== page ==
However, I do find it a helpful introspective exercise that forces you to take loose creative concepts and describe them with definitive words. If...I approach it in a more pragmatic way,(as I did the last time) it might help others discover something about my process as an image maker. The following statement seems to work pretty well for me right now. I am sure it will change as I change, but thought you might enjoy reading it.

Artist Statement For me, illustration is the process of giving form to my imagination. I enjoy sketching until I create what matches it the best. Or until the drawing itself surprises me and I see within it what I could not have contrived. My illustrations communicate the unwritten emotions of a story and create synergy between text and image. They add meaning to the text and bring the characters to life.

I enjoy the creative process and there is great value in it for me personally, but my purpose is to engage my viewer and inspire their imagination. It is very important for me that others understand my work and gain some benefit from it. I can do that with picture books. The stories are simple, sometimes profound. They captivate your imagination and engage your mind.

Formally, I like a full range of values, good color, and interesting light. The marks have to be fresh and confident. If done right, they will be an abstract collection of honest brushstrokes on one hand, and the seamless depiction of a convincing reality on the other.

Tuesday, July 14, 2009

See my portfolio!

As with anything, its a good idea to check your sources when you are offered information. With that in mind, the first few posts will be about me and my background as a creative professional. Like most, I grew up drawing pictures and coloring pages in coloring books. But, unlike most, I had a natural inclination toward drawing and I stuck with it. I got very serious about it in the 9th grade and spent a great deal of time drawing photographs out of National Geographic.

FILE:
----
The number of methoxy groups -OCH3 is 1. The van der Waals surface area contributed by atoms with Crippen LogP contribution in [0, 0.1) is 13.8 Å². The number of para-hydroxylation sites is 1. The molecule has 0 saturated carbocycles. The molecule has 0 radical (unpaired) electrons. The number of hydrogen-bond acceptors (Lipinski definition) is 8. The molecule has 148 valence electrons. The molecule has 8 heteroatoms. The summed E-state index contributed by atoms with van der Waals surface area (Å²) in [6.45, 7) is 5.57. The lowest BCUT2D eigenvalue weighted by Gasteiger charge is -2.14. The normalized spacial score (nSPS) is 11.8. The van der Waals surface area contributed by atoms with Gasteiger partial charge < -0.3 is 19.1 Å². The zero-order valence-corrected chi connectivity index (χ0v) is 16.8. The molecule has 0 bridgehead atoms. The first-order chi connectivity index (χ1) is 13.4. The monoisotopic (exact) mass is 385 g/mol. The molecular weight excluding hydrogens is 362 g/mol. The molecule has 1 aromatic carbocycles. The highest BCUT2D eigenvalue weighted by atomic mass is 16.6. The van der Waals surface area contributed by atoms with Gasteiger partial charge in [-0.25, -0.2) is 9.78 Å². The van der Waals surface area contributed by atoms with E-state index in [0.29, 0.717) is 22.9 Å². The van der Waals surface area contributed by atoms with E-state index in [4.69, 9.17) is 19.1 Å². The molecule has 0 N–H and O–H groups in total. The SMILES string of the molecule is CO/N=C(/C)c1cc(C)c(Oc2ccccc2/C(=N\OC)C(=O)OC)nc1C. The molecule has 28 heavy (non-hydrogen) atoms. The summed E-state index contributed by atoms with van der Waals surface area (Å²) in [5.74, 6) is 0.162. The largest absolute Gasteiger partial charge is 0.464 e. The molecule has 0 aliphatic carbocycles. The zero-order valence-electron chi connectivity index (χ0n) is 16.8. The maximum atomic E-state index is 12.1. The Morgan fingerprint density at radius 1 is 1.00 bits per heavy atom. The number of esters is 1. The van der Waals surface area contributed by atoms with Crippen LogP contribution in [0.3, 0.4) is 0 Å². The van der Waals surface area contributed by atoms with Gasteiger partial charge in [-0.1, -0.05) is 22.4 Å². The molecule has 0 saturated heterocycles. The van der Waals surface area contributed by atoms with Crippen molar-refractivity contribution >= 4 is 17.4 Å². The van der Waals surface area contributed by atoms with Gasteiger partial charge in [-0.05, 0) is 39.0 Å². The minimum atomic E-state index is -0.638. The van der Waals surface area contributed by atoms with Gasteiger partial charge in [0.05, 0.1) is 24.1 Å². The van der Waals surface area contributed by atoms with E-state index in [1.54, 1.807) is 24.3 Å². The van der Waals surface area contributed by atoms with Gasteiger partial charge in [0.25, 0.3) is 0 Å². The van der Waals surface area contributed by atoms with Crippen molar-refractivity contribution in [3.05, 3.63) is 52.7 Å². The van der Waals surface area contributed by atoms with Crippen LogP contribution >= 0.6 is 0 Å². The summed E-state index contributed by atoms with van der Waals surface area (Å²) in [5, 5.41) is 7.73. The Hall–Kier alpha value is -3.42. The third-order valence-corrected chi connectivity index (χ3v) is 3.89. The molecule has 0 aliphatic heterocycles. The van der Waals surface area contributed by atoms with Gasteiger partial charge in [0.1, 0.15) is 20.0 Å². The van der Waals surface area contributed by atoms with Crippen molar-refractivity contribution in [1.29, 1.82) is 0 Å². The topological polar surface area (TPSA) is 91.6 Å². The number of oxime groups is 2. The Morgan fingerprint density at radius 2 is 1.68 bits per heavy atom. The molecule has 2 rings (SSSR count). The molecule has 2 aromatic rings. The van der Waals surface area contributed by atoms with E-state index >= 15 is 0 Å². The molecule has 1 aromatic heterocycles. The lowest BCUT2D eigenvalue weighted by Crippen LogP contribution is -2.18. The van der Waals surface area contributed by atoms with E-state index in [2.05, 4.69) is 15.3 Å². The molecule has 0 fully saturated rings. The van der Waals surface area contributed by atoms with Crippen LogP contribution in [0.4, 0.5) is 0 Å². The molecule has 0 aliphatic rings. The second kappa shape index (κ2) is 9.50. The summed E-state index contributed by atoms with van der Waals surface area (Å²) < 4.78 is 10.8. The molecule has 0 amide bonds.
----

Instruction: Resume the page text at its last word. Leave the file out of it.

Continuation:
I did Advanced placement Art my senior year and earned some college credit. It still took me a good three years to finished my associates degree at a small private college in Rexburg, Idaho. I guess I was interested in getting an education, not a degree. Many of my teachers had attended a school in California called Art Center College of Design, so that was my next move. With our one-year old in tow, we moved to Glendale, California. I graduated valedictorian of my class in Aug. of 2003.

We then moved to Logan, Utah where I began freelancing as an artist/illustrator. I worked for friends and family and national children's magazines. I found an artist representative who promoted my work and sent me jobs for educational publishers such as McGraw Hill and Scholastic. The goal was to work for a while and then attend graduate school as preparation to teach art at the university level. In 2006 I began my graduate studies at Utah State University and graduated in the spring of 2009.

So that is the paper trail...the learning has been incredible!

Friday, July 10, 2009

Gotta start somewhere...

Hello, and welcome to the Art of the Picture Book! This summer has been very busy with the launch of my new picture book, Woodchuck Chuck. So I haven't had a ton of time to blog about it all. I think I keep waiting for my life to slow down - but we all know how that goes. So, while I should be getting ready to head to Salt Lake for an interview with Studio 5, I decided to start this blog. I hope you will find it interesting and helpful.

I know many people who have an idea for a picture book and wonder about how to make it a reality. I grew up loving picture books and now I am creating them. The life of an artist/illustrator is not as cut and dried as some professions. My wife teases me that I should've become a dentist - (some may disagree, but she says when you get out of dental school, you are a dentist)

We discovered that when you come out art school, you sort of fish around, discover yourself, do what pays, do stuff that doesn't pay, and live with a lot of uncertainty about your career. I am still on that journey, (which is much more interesting than cleaning teeth) but feel like I have come to an exciting point in my career. Thank you for joining me!